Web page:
Durham adds that suppliers also are helpful with training employees and during installation.
“You have to rely on their [suppliers] knowledge and experience, and that’s no different than with any buying process,” says Barnes.
Michael Burriss, Uvekol® market development specialist with Cytec Industries in Smyrna, Ga., a liquid resin supplier, says the process is ideal for companies with minimal laminated glass needs.
“Companies with a plant that has laminated glass needs of ten to 300 units per shift are the best fit for the system,” says Burriss, who adds that resin lines also can be expanded to accommodate a company’s production growth. “Today there may be a need for only 20 units, but that could easily grow to five times that in under a month.”
For Warwick, one of the nice things about the liquid resin process is that the material is readily available, meaning it’s not used for laminated glass only, but for other industries and markets, too. Another advantage, according to Warwick, is the ability to produce the glass quickly.
“If something happens to the glass—such as a scratch or a chip—we can immediately re-build it,” Warwick says. “We have that serviceability … and it’s helped increase our business.” In addition, Warwick says being able to respond to customers’ needs in 24 hours is another plus.
Steve Howes, president of Glasslam NGI Inc. in Pompano Beach, Fla., agrees that the main reason more window manufacturers are making their own laminated glass is the cost and the ability to service customers quickly.
“It’s half the cost to make your laminated glass [as it is to buy it]”, says Howes, who adds that for companies making their own glass they can quickly service customers if glass is broken or damaged in shipping.
Another big advantage, Burriss says, is the energy savings.
“The PVB process uses more energy per day than the UV curable process uses in one year,” he says.
Howes agrees. “Window companies can’t buy glass alone without energy and fuel surcharges … there are also massive energy costs associated with PVB production. There [are] almost zero energy costs with our system as it can cure at room temperature or under infrared lights.”
Plant space and equipment costs still have to be considered, just as they are with a PVB line.
“The process is not difficult; the difficulty comes in the space you have to have,” says Warwick. “You still need the space for the equipment, racking, etc.”
“The biggest concern we see is the equipment cost,” says Burriss. The production equipment, however, is up to 90 percent less than a PVB line. Even though a return on investment of under two years for a production line capacity of 2,000 square feet per shift seems attractive, many customers are still hesitant to invest in equipment during the current, tough market climate.”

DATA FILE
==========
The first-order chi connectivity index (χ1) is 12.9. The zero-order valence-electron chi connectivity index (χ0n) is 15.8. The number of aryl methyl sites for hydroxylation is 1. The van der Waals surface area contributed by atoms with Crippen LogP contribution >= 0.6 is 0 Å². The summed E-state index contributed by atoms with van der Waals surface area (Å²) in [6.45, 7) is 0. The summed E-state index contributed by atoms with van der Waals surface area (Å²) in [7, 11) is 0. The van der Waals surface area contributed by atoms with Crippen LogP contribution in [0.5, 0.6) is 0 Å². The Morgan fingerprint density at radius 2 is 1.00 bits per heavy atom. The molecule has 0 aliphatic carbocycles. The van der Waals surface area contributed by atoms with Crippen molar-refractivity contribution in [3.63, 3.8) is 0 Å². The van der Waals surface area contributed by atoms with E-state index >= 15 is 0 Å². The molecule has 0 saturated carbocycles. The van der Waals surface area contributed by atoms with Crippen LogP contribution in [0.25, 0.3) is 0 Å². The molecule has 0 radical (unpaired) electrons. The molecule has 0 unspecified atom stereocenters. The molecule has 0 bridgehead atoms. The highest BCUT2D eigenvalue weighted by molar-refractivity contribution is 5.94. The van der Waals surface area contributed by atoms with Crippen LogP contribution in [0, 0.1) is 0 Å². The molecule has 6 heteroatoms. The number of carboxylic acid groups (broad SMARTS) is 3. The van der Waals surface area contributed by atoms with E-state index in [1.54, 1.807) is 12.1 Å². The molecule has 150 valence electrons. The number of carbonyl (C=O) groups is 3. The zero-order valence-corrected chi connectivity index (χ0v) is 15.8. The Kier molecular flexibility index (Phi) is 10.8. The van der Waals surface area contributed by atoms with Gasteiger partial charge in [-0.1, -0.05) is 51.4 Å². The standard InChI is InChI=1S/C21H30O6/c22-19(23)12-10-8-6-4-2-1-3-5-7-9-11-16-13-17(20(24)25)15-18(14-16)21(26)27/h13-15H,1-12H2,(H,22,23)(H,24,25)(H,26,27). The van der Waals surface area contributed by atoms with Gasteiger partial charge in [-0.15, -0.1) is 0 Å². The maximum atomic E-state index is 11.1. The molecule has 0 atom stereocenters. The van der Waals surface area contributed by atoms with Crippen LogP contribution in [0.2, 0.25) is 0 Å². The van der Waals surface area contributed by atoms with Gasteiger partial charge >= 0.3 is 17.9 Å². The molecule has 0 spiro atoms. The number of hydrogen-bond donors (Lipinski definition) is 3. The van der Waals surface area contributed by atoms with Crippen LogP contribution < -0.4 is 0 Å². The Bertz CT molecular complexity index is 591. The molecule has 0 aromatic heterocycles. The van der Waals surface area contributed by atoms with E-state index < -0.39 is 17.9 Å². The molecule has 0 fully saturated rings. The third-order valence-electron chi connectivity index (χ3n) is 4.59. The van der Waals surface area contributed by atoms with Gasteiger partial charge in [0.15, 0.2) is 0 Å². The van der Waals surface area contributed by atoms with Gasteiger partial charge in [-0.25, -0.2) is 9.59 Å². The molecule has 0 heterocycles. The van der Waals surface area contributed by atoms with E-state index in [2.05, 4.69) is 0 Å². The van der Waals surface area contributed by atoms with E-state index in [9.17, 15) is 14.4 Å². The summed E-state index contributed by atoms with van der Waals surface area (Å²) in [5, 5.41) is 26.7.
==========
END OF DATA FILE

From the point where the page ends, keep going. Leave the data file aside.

On the other hand, Howes says even with new residential construction down, window companies are looking at alternative business ventures, including laminated glass production.
“Some companies are doing commercial work, others are getting into replacement and others are laying employees off,” says Howes. “Instead of laying people off other companies are focusing on laminated glass … the window companies are finding other work to do.”
The Next Big Thing?
“Window companies significantly involved in the market will struggle to compete if they don’t make their own laminated glass,” Howes says.
But others don’t think in-house production is likely to become commonplace with manufacturers.
WinDoor Inc. in Orlando, Fla., is a window manufacturer that has seen a great deal of growth since starting up in 2001. And, while laminated impact products are a major part of the company, its vice president/co-owner, Russ Traficante, says they have no plans at all to start producing their own glass.
“It’s not feasible for us to do our own at this time. We buy at a competitive enough price right now that we’d rather spend more time and energy on building windows than on laminated glass,” says Traficante.
So what would it take for him to consider a laminating line?“
The first thing is there would have to be a situation where we could not get the supply that we needed,” says Traficante. Another consideration would be cost. “That’s not the most important thing to us because we buy so much competitively, but if we could not get the quality when we needed [it, that could be a consideration].”